Under pressure, Penguin India yanks U.S. scholar's history of Hinduism
Indian Hindu devotees hold oil lamps as they take part in an evening prayer ritual known as ‘Arti’, at Sangam, the confluence of the rivers Ganges and Yamuna in Allahabad, India, Thursday, Aug. 29, 2013. Allahabad is one of Hinduism’s holiest centers. (AP Photo/ Rajesh Kumar Singh)
Katy Daigle, The Associated Press
Published Thursday, February 13, 2014 6:55AM EST
NEW DELHI -- Under pressure from a small Hindu nationalist group, Penguin India publishing house has yanked all copies of an American scholar's narrative history of Hinduism from sale in India and ordered them destroyed.
The group Shiksha Bachao Andolan Samiti, or the Save Education Movement, had objected to religious historian's 2009 book, "The Hindus: An Alternative History" for describing mythological texts as fictional and, thus, hurting "the religious feelings of millions of Hindus," according to a lawsuit filed against Penguin India.
A leader of the group filed a lawsuit in 2010 against the Indian publishing house as well as the New York-based arm Penguin Group Inc. On Monday, Penguin India said that as part of a case settlement it was ordering all Indian sales of the book to cease and all copies to be pulped.
By Thursday, bookstores in the capital of New Delhi were refusing to sell any copies.
The action stunned writers and intellectuals in India, with many wondering how one of the world's oldest publishing houses had given in to demands by right-wing nationalists.
Some worried it was a sign of growing intolerance of dissent in India, with the country's main Hindu nationalist party, the Bharatiya Janata Party led by Narendra Modi, campaigning aggressively for this year's elections.
"You have not only caved in, you have humiliated yourself abjectly before a fly-by-night outfit by signing settlement," novelist and rights activist Arundhati Roy wrote in a letter to the publisher printed Thursday in the Times of India.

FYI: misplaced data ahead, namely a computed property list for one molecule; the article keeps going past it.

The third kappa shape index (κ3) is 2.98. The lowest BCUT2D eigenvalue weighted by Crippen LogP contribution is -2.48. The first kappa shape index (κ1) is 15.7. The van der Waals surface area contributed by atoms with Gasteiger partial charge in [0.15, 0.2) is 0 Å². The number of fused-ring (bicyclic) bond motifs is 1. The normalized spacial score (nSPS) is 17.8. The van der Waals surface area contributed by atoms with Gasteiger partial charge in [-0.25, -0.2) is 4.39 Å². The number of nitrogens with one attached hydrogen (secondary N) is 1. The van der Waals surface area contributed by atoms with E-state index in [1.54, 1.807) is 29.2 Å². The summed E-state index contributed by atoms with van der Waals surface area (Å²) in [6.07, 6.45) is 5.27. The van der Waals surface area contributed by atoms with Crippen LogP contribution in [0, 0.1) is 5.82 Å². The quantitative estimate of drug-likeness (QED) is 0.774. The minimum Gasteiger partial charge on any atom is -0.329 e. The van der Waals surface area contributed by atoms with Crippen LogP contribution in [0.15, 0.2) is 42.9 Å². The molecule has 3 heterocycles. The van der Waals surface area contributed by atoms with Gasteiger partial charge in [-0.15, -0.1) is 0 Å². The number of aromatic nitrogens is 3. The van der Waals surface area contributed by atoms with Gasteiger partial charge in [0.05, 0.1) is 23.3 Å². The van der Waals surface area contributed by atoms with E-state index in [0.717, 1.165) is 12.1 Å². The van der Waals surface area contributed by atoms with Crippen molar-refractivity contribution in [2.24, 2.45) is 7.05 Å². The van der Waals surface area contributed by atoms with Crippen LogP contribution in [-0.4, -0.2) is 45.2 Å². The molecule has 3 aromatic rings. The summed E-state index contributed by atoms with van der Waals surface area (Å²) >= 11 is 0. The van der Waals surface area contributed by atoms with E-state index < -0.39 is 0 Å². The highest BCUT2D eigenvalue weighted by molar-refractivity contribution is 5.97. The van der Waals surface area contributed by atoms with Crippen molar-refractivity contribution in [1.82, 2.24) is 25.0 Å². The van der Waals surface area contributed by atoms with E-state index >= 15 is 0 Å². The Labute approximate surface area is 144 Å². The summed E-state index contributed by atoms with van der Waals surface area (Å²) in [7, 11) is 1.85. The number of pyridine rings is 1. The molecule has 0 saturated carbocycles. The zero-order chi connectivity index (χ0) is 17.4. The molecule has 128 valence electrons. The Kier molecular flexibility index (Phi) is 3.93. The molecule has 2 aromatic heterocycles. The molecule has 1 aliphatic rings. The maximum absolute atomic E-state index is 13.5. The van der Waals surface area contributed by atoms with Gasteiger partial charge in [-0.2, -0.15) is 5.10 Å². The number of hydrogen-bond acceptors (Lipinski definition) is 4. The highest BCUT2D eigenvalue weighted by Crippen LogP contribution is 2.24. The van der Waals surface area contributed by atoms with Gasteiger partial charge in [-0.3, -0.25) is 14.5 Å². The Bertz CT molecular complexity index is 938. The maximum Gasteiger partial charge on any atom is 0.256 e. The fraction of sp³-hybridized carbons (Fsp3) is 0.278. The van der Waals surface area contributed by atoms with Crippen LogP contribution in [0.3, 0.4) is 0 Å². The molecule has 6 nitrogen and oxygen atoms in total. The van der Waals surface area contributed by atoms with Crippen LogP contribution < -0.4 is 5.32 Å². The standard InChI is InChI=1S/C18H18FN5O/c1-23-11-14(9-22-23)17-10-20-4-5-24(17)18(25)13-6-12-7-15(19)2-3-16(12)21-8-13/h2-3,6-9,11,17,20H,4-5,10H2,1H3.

Roy, best known for her Booker-prize winning novel "God of Small Things," also published by Penguin India, though she suggested she may rethink the relationship.
"You owe us, your writers an explanation at the very least," she wrote, saying Penguin India's decision "affects us all."
An editorial in The Hindu newspaper excoriated Penguin India, saying that in allowing itself "to be browbeaten into submission by a little-known outfit that saw no contradiction in its own sweeping slander of the author ... is a comment on the illiberalism incrementally taking India in its sweep."
Doniger is not the first author to be silenced by religious or political conservatives in India. In 2011, the state of Gujarat where Modi has held the top office for 12 years banned Joseph Lelyveld's biography on pacifist freedom fighter Mohandas K. Gandhi, after reviews suggested Gandhi had a homosexual relationship.
The same year, the Indian government banned visits by American writer and broadcaster David Barsamian, who has said he believes his reports from the disputed region of Kashmir may have irritated officials, though he has never officially been given a reason.
India-born writer Salman Rushdie's book "The Satanic Verses," has been banned in the country since 1998, as many Muslims consider it to be blasphemous. Rushdie was forced to cancel a 2012 appearance at the Jaipur Literary Festival in the northern state of Rajasthan amid protests and threats by prominent Muslim clerics.
Doniger herself said this week she was "angry and disappointed," as well as "deeply troubled by what it foretells for free speech in India in the present, and steadily worsening, political climate."
But she defended Penguin India, saying in a statement that it "took this book on knowing that it would stir anger in the Hindutva ranks, and they defended it in the courts for four years, both as a civil and as a criminal suit," until being defeated "by the true villain of this piece -- the Indian law that makes it a criminal rather than civil offence to publish a book that offends any Hindu."
While regretting that thousands of copies would be pulped, she hinted that Indians would still be able to read the book if they wanted on Kindle or possibly through other online postings. "I am glad that, in the age of the Internet, it is no longer possible to suppress a book."